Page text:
Winners' Circle - Brinton Culp

April 1, 2017

Welcome to the Winner's Circle where we celebrate the success of our ICL students. Please congratulate Brinton Culp on her recent contest win! 

What contest was your winning entry submitted to?
Holiday Story Contest 2016 

How many writing contests have you entered?

Tell us the title of your entry and a short summary of the story.
Skinny Bones and Catrina: A Day of the Dead Celebration is a story told in rhyme that follows Skinny Bones, a skeleton who wakes up during the night of Day of the Dead. He finds Catrina, the upper-class skeletal figure originally created by José Guadalupe Posada, and invites her to accompany him to town. The pair encounter both mishaps and fun as they live anew and celebrate the holiday.

What inspired your winning entry?
As a Spanish teacher I lead my classes in exploring the history and customs of Day of the Dead. This story was inspired from our research about this holiday.

How has entering this contest helped your writing?
Contests give me that extra nudge to polish my work. I had written this particular story a while ago, but I pulled it out and read it with new eyes. I also took it to my critique group and they provided insightful feedback. So I sat down, reworked some things, and gave it a shot. The webinar with the contest was also extremely helpful. I will be going back to this story to try to make it even better.

Are you a full-time writer? If not, what is your "day job"?

I am a part-time middle school teacher, teaching Spanish and a class here and there of creative writing, and I am a full-time mother of two boys ages 8 and 10. I squeeze in time for writing between lesson planning and laundry. 

How long have you been writing?
I've loved writing since 1st grade, but I've been writing with the hopes of getting published for about 10 years (which is when I took the Writing for Children and Teenagers course from the Institute of Children's Literature!)

What will you do with your piece now that it's been recognized?

I first plan to revise even more, then I would like to submit it for publication.

Any fun plans for the prize money?
I am taking out my critique group for chai and lattes!

What do you do when you're feeling discouraged or blocked? Do you have any tips for your fellow writers?
Tip #1: Take a walk. It really helps to clear the mind and get fresh ideas flowing.

Tip #2: Eat chocolate. Chocolate = happiness = better mindset for writing.

Tip #3: Read something fun. (I like to say I am researching while re-reading Harry Potter for the 7th time.)

If you could go to the yard sale of any character in the history of children's literature, whose would you go to, and what would you buy?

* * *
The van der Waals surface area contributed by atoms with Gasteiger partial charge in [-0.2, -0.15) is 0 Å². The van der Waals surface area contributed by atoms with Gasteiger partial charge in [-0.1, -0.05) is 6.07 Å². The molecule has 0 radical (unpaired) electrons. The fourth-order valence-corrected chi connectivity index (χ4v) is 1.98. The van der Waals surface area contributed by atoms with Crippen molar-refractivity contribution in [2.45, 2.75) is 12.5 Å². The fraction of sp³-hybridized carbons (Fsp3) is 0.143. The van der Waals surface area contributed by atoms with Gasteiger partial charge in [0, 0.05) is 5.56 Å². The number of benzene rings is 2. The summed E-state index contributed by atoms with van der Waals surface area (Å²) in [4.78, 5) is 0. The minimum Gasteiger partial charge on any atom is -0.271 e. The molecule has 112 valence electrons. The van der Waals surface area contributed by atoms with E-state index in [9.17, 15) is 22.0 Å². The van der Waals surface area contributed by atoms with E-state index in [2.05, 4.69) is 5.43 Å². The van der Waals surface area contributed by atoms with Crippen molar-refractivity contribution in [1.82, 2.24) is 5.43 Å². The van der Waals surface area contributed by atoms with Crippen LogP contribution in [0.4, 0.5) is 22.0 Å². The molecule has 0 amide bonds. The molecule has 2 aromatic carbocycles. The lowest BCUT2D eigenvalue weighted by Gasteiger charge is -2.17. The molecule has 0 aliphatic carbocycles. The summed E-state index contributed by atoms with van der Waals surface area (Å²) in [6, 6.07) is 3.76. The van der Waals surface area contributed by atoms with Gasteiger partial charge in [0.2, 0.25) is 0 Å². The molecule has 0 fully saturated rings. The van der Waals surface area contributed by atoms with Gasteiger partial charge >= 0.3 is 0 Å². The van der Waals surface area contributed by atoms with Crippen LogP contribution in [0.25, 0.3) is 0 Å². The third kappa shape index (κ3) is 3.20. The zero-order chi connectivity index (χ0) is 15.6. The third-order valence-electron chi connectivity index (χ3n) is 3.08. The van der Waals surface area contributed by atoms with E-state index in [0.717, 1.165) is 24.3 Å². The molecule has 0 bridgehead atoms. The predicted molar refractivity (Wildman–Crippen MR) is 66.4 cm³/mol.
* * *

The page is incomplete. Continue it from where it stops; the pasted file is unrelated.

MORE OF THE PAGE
I would go to Fred and George Weasley's yard sale in the hopes of buying one of those wands that magically turns into a rubber chicken.

Is there anything else you'd like to share about your ICL experience?
ICL has been great in helping me stick with writing and learn and grow in my craft. The Writing for Children and Teenagers course provided me with invaluable information and feedback. The contests have pushed me to polish my work and follow guidelines. I've greatly enjoyed and appreciated ICL!


Joy Nwosu Lo-Bamijoko -Children’s Institute’s Student Number: YH90152
April 6, 2017

I started taking the Insitute's course for writers in 2005, three years before I retired from teaching. By the time I retired, I had accumulated a lot of short stories. Although my course included Novel writing, I did not write a full novel during the course. I have had my fair share of rejections before I decided to get some training. So, at the completion of my course, I decided to go Indie. To do this, I used the services of some publishing agencies to assure that my work was done professionally. I published two books through these agencies: Mirror of Our Lives: Voices of Four Igbo Women, and Legend of the Walking Dead: Igbo Mythologies I just released my third book entitled: Pregnant Future I have also published a series of short stories, numbering about ten, in different Anthologies, and Magazines. Right now, I am working on a number of children's stories and folk stories. Without my writing course, I don't think I would have been able to do all this. In fact, it was the rejections that forced me to retract my footsteps, and go back and get some training. I am happy I did because I can now see what I was doing wrong.

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